The Free Press, Mankato, MN

State, national news

July 5, 2014

Senate majority could rest on the sage grouse

DENVER — An obscure, chicken-sized bird best known for its mating dance could help determine whether Democrats or Republicans control the U.S. Senate in November.

The federal government is considering listing the greater sage grouse as an endangered species next year. Doing so could limit development, energy exploration, hunting and ranching on the 165 million acres of the bird's habitat across 11 Western states.

Apart from the potential economic disruption, which some officials in Western states discuss in tones usually reserved for natural disasters, the specter of the bird's listing is reviving the centuries-old debates about local vs. federal control and whether to develop or conserve the region's vast expanses of land.

Two Republican congressmen running for the U.S. Senate in Montana and Colorado, Steve Daines and Cory Gardner, are co-sponsoring legislation that would prevent the federal government from listing the bird for a decade as long as states try to protect it.

"Montanans want locally driven solutions," Daines said in an interview. "They don't want bureaucrats thousands of miles away in Washington, D.C., dictating what should happen."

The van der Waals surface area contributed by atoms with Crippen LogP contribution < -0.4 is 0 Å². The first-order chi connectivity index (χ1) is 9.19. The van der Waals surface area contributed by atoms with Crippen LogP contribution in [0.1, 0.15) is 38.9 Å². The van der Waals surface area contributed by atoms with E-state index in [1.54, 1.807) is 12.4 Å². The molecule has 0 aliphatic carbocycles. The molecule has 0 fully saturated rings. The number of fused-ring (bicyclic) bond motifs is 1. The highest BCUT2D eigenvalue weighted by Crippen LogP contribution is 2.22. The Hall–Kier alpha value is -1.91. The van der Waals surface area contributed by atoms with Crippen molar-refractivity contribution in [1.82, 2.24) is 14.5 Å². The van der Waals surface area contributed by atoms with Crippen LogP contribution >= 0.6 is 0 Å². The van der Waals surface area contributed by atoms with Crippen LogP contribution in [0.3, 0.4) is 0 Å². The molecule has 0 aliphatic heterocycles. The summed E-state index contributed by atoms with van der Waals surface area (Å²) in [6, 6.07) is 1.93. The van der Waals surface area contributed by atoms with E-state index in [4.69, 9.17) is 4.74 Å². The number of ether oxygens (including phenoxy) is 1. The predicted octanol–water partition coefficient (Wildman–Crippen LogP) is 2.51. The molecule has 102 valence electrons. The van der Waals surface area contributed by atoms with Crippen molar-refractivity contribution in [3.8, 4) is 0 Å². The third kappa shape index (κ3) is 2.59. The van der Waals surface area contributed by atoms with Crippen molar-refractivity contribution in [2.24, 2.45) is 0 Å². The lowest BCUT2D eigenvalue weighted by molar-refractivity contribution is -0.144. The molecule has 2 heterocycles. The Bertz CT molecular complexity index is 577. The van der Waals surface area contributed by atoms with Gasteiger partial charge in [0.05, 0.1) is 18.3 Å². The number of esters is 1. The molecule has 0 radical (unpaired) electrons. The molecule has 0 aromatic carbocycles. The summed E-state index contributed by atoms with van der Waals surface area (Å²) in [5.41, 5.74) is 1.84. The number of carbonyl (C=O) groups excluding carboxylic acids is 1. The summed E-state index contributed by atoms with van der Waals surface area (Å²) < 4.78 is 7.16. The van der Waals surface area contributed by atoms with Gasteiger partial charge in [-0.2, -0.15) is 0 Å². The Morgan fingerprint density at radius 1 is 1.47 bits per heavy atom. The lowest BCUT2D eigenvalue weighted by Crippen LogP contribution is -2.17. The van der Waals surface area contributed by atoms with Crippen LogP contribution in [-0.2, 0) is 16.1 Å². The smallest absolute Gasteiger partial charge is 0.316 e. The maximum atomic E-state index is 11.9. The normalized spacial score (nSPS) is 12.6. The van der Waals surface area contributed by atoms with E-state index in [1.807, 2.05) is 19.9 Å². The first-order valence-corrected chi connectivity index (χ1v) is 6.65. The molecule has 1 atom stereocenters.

Environmentalists and the two Democratic senators being challenged, John Walsh in Montana and Mark Udall in Colorado, oppose the idea. They say they don't want a listing, either, but that the threat of one is needed to push states to protect the bird.

"A bill like what some in the House are proposing that would delay listing the bird would actually undermine locally driven efforts," said Udall spokesman Mike Saccone.

The greater sage grouse is described in the journals of explorers Meriwether Lewis and William Clark, and it once roamed widely across the massive sagebrush plateaus of the West's interior.

The bird is perhaps best known for its unusual springtime mating dance, during which it puffs its bulbous chest and emits odd warbles. But livestock grazing eroded the bristly plant that the bird depends upon, development chopped up its habitat and energy exploration erected towers that chased it away from its home range.

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